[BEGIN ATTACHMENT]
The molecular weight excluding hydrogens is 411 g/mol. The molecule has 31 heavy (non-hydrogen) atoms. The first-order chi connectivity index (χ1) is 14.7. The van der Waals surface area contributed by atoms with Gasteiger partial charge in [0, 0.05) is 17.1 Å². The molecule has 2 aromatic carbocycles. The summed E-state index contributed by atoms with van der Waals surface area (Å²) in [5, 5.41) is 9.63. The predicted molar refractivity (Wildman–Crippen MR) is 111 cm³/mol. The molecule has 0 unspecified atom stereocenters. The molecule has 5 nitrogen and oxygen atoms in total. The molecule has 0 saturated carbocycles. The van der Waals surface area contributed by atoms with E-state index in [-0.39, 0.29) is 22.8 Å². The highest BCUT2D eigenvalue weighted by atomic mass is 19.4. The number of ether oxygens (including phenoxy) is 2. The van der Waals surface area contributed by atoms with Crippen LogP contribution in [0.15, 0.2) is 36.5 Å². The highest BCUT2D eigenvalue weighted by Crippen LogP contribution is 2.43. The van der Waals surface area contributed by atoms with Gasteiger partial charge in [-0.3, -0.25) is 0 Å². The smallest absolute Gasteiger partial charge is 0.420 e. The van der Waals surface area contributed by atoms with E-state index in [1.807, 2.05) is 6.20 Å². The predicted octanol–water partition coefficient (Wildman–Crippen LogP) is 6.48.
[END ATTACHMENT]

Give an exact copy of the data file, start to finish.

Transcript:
The molecular weight excluding hydrogens is 411 g/mol. The molecule has 31 heavy (non-hydrogen) atoms. The first-order chi connectivity index (χ1) is 14.7. The van der Waals surface area contributed by atoms with Gasteiger partial charge in [0, 0.05) is 17.1 Å². The molecule has 2 aromatic carbocycles. The summed E-state index contributed by atoms with van der Waals surface area (Å²) in [5, 5.41) is 9.63. The predicted molar refractivity (Wildman–Crippen MR) is 111 cm³/mol. The molecule has 0 unspecified atom stereocenters. The molecule has 5 nitrogen and oxygen atoms in total. The molecule has 0 saturated carbocycles. The van der Waals surface area contributed by atoms with E-state index in [-0.39, 0.29) is 22.8 Å². The highest BCUT2D eigenvalue weighted by atomic mass is 19.4. The number of ether oxygens (including phenoxy) is 2. The van der Waals surface area contributed by atoms with Crippen LogP contribution in [0.15, 0.2) is 36.5 Å². The highest BCUT2D eigenvalue weighted by Crippen LogP contribution is 2.43. The van der Waals surface area contributed by atoms with Gasteiger partial charge in [-0.3, -0.25) is 0 Å². The smallest absolute Gasteiger partial charge is 0.420 e. The van der Waals surface area contributed by atoms with E-state index in [1.807, 2.05) is 6.20 Å². The predicted octanol–water partition coefficient (Wildman–Crippen LogP) is 6.48.